It was back on the bus to continue our journey.

Lunch Spot

Not far from Ship's Creek we stopped at an overlook for box lunches, which we enjoyed in spite of the drizzle. The picture shows faint drifts of heavier rain here and there in the distance.

Fur seals have hauled out on the rocks and beach below.

Fox Glacier

Fox Glacier has retreated dramatically in recent years as have most NZ glaciers. The bare rock on the edge of the remaining ice indicates its former size.

The valley containing this glacier is adjacent to the valley containing the Franz Josef glacier that we will visit the following day.

Landslides at Fox Glacier

The mountains in this area are largely schist, a fragile rock that crumbles easily. There are many landslides visible along the road.

Closed road

A landslide inundated part of the parking lot at Fox Glacier and closed the access road. The road was rerouted around the debris field.

Similar landslides have swept people to their deaths in this area.

Creek at Lake Matheson

The far side of Lake Matheson is noted for views of Mt. Cook, the highest mountain in New Zealand, and the surrounding peaks.

Unlike most of the streams that we saw, this one discharging from the lake has tea-colored water typical of a forest stream. Decaying leaves give it the color. Back home in Mississippi these are called "black water" streams.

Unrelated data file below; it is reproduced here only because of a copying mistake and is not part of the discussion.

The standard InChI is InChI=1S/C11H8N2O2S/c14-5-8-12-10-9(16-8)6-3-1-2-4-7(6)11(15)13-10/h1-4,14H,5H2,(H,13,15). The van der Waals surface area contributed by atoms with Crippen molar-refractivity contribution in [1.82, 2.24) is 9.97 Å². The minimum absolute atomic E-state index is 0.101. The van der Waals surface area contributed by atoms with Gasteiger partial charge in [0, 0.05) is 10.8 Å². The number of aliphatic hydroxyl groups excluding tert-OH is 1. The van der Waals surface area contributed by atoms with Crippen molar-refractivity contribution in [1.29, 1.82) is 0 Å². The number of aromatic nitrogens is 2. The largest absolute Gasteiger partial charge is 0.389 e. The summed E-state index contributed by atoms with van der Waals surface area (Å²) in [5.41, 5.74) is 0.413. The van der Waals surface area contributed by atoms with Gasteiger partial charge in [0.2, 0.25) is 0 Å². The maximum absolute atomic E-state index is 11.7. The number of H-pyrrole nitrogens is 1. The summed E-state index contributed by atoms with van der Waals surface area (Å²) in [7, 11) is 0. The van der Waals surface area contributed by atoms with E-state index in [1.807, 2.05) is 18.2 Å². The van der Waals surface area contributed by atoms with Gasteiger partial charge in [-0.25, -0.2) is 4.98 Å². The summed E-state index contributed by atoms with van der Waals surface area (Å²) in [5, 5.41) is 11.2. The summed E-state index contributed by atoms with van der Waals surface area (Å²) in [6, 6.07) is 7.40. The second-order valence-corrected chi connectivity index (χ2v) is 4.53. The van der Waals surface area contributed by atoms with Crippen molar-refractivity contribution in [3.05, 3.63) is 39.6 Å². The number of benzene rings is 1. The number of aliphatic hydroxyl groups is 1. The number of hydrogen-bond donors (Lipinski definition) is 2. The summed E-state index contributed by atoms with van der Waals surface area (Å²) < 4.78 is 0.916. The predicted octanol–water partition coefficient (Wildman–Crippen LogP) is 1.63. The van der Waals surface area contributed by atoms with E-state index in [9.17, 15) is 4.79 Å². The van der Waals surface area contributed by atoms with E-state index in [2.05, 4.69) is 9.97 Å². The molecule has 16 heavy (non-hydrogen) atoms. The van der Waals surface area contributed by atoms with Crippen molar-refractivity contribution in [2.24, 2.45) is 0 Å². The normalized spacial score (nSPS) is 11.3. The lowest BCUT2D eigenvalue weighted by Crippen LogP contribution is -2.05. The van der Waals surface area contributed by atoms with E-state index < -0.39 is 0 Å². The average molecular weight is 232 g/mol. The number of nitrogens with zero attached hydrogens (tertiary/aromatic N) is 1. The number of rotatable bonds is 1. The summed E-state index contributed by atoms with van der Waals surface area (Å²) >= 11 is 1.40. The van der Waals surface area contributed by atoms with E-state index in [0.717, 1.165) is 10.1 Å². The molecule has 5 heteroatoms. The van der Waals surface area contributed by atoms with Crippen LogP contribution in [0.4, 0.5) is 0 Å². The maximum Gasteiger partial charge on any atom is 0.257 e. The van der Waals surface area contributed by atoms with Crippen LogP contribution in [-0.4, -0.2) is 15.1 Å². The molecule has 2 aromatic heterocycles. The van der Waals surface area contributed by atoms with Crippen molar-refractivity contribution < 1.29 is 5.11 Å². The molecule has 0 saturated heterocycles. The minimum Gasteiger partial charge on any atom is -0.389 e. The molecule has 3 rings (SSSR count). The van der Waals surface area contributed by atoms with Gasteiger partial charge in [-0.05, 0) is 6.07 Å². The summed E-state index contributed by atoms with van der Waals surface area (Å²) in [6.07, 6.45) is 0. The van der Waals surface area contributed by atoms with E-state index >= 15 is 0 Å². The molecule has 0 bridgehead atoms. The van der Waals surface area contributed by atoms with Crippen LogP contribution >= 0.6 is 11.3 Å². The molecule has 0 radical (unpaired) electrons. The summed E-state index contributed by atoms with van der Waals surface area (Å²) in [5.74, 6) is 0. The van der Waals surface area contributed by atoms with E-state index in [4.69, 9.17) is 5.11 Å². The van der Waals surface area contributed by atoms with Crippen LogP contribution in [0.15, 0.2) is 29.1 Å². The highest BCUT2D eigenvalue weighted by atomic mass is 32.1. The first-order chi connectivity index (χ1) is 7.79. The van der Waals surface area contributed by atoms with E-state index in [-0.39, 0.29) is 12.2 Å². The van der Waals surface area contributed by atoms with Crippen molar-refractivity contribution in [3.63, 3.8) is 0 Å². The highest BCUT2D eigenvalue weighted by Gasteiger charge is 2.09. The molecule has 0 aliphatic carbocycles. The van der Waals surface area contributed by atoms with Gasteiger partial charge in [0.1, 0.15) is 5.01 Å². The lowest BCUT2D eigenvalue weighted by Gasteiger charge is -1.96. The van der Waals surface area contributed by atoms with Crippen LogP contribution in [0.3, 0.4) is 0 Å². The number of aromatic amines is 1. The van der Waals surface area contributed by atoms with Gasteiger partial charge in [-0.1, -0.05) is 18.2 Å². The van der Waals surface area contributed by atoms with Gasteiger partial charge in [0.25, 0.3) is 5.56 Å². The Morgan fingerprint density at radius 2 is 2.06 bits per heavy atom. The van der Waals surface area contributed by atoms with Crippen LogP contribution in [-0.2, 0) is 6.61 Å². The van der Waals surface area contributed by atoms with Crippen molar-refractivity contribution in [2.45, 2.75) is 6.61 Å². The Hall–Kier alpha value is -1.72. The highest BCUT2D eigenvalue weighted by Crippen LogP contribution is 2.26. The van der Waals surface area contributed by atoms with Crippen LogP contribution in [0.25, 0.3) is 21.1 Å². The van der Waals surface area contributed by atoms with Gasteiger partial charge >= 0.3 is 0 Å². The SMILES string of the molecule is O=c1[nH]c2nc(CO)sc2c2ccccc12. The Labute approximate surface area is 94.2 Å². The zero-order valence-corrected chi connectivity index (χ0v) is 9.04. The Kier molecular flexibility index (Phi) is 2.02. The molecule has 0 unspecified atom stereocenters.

Lake Matheson

The stunning views are predicated on two things:

1 - Clear skies. Not today; the mountain peaks are shrouded in cloud.

2 - No wind. Although the lake is sheltered from the prevailing breezes, today the wind was from a different direction and ruffled the surface of the lake.

Ah well, the view was merely lovely instead of stunning. It was an invigorating hike anyway and there were other sights along the way.


These tiny wildflowers were prevalent all along the path.

Lake Matheson is a kettle hole lake and has its own unique ecosystem.

Can't put a name to these.

Sphagnum Moss fall

Another of New Zealand's major exports is sphagnum moss, which has a surprising number of uses from baby diapers to hanging baskets. When dried it can absorb an amazing amount of water.

This is what it looks like "in the wild."

Sphagnum mossA closer view.

Rata Flower

I was also able to get a picture of a Southern Rata flower up close. Most of the trees were too far away, but this small one was right by the trail -- just for us tourists.

It only had the one cluster of blossoms.

Glacial moraine

After leaving Lake Matheson, we traveled through broken country with steep declines. The hill country in this area consists of glacial moraines left after numerous ice ages. Glaciers, as we will see later, carry enormous amounts of ground up stones that are then left when the ice recedes. The unconsolidated and unstable mixture, as shown here by the side of the road, erodes easily into deep valleys and is subject to landslides.

This road is often washed out.

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